Mortgage stress rising in Australia

By Eduardo Ballesteros
21 October 2011

Moody’s Investors Service, in a report titled “Australian mortgage delinquencies increasing despite mining boom,” has warned of a “material deterioration” in the capacity of homebuyers to pay their mortgages over the past 12 months. The “boom” states of Queensland and Western Australia (WA) showed some of the worst results.

The Moody’s analysis, comparing October 2010 with June 2011, provides just a glimpse of the mounting financial stress being experienced by working class households, even before the current barrage of tens of thousands of manufacturing job losses. The report, issued on September 28, further debunks the myth that the Australian economy is well-poised to withstand the unfolding international economic crisis.

In fact, the Moody’s study shows just the start of the impact of a concerted drive by the financial and corporate elite, spearheaded by the Labor minority government of Prime Minister Julia Gillard, to cut wages and conditions and slash public spending. The central thrust has been to make Australian capitalism “competitive” amid the systemic lowering of working class living standards being imposed internationally to impose the post-2008 burden of bailing out the banks and finance houses.

As Moody’s report illustrates, this process is already making its way through the much-touted $1.1 trillion “stable” Australian residential mortgage market, presaging renewed problems for the local banks, building societies and other lenders.

The study, which measured loan delinquency rates in 65 regions, revealed a qualitative deterioration since October 2010. Delinquency was defined as failure to make one or more payment—that is, being at least 30 days overdue.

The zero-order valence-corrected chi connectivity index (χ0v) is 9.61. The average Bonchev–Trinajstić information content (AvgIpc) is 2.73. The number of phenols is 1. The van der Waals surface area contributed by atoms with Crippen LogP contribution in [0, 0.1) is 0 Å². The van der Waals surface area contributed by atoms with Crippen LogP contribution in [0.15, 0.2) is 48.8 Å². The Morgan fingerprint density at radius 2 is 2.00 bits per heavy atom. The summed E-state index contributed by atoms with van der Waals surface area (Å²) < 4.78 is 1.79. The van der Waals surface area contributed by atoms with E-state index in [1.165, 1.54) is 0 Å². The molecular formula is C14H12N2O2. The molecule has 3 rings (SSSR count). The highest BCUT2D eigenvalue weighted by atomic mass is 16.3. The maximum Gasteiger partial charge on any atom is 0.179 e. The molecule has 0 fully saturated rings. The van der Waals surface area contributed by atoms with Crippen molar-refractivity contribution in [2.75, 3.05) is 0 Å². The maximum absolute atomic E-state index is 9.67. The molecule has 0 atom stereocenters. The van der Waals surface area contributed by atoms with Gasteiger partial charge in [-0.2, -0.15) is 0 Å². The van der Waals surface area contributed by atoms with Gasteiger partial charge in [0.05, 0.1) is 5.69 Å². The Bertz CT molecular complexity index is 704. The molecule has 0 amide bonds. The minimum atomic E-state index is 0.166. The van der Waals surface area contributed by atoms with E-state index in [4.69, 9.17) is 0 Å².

Regions considered to be performing “very poorly”, that is, with a delinquency rate of more than 2.5 percent, increased from 2 to 11. Those performing “poorly” increased from 5 to 17. In total, the number of regions rated poor or very poor rose fourfold from 7 to 28, or almost half of the 65 regions.

A further breakdown into postcodes revealed that South West Metropolitan Perth in WA, encompassing outlying working class suburbs such as Rockingham, Hillman, Garden Island and Peron, had the highest delinquency rate, 5.31 percent—more than three times the national average. North Western Sydney (Oakhurst, Glendenning and Plumpton in the Mount Druitt area) followed on 5.20 percent, and Fairfield-Liverpool in south-western Sydney on 5.05 percent.

Of the 20 worst-affected postcodes, 9 were in Queensland and 3 in WA, alongside 8 in or near Sydney in New South Wales. Queensland and WA, the two states supposedly benefiting most from the super-profits of the boom in Australian mineral exports, saw the sharpest declines in performance. Among the poorest results were in the Gold Coast and Sunshine Coast areas of Queensland, where tourism numbers have plunged.

Overall, Queensland jumped up from 1.54 percent to 2 percent between November and March. Significantly, the trend emerged before January’s floods and cyclone that wreaked havoc in many parts of the state.

Moody’s analyst Arthur Karabatsos said the “apparent paradox” was partly explained by the fact that non-mining jobs still accounted for most employment in Queensland and WA, and that “the strong Australian dollar has weakened the tourism industry, which accounts for more than 5 percent of employment in Queensland.”

“Overall, mining accounts for just 1.8 percent of employment in Australia, and then 2.4 percent in Queensland and 7.1 percent in WA. Now Queensland’s tourism-dependent Gold Coast region not only has Australia’s third worst mortgage performance with 3.11 percent delinquencies, but also contributes the most delinquent loans outright with 6.9 percent of such loans in Australia.”